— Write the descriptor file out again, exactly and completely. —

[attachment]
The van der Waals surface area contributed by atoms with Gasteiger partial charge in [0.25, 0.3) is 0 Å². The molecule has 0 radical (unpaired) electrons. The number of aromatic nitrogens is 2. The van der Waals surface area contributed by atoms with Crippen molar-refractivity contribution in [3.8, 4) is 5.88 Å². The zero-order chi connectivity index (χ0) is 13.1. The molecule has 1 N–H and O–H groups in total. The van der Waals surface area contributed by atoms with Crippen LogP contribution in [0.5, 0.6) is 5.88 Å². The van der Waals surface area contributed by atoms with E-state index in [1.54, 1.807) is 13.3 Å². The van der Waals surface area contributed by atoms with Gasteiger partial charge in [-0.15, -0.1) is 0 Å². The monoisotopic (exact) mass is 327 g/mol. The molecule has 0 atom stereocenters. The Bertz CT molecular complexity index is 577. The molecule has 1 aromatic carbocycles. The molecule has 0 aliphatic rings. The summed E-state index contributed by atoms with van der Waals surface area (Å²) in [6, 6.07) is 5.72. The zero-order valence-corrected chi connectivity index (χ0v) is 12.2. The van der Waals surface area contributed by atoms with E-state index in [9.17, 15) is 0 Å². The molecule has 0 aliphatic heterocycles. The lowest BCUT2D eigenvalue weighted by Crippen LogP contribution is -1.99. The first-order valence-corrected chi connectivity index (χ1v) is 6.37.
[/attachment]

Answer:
The van der Waals surface area contributed by atoms with Gasteiger partial charge in [0.25, 0.3) is 0 Å². The molecule has 0 radical (unpaired) electrons. The number of aromatic nitrogens is 2. The van der Waals surface area contributed by atoms with Crippen molar-refractivity contribution in [3.8, 4) is 5.88 Å². The zero-order chi connectivity index (χ0) is 13.1. The molecule has 1 N–H and O–H groups in total. The van der Waals surface area contributed by atoms with Crippen LogP contribution in [0.5, 0.6) is 5.88 Å². The van der Waals surface area contributed by atoms with E-state index in [1.54, 1.807) is 13.3 Å². The van der Waals surface area contributed by atoms with Gasteiger partial charge in [-0.15, -0.1) is 0 Å². The monoisotopic (exact) mass is 327 g/mol. The molecule has 0 atom stereocenters. The Bertz CT molecular complexity index is 577. The molecule has 1 aromatic carbocycles. The molecule has 0 aliphatic rings. The summed E-state index contributed by atoms with van der Waals surface area (Å²) in [6, 6.07) is 5.72. The zero-order valence-corrected chi connectivity index (χ0v) is 12.2. The van der Waals surface area contributed by atoms with E-state index in [9.17, 15) is 0 Å². The molecule has 0 aliphatic heterocycles. The lowest BCUT2D eigenvalue weighted by Crippen LogP contribution is -1.99. The first-order valence-corrected chi connectivity index (χ1v) is 6.37.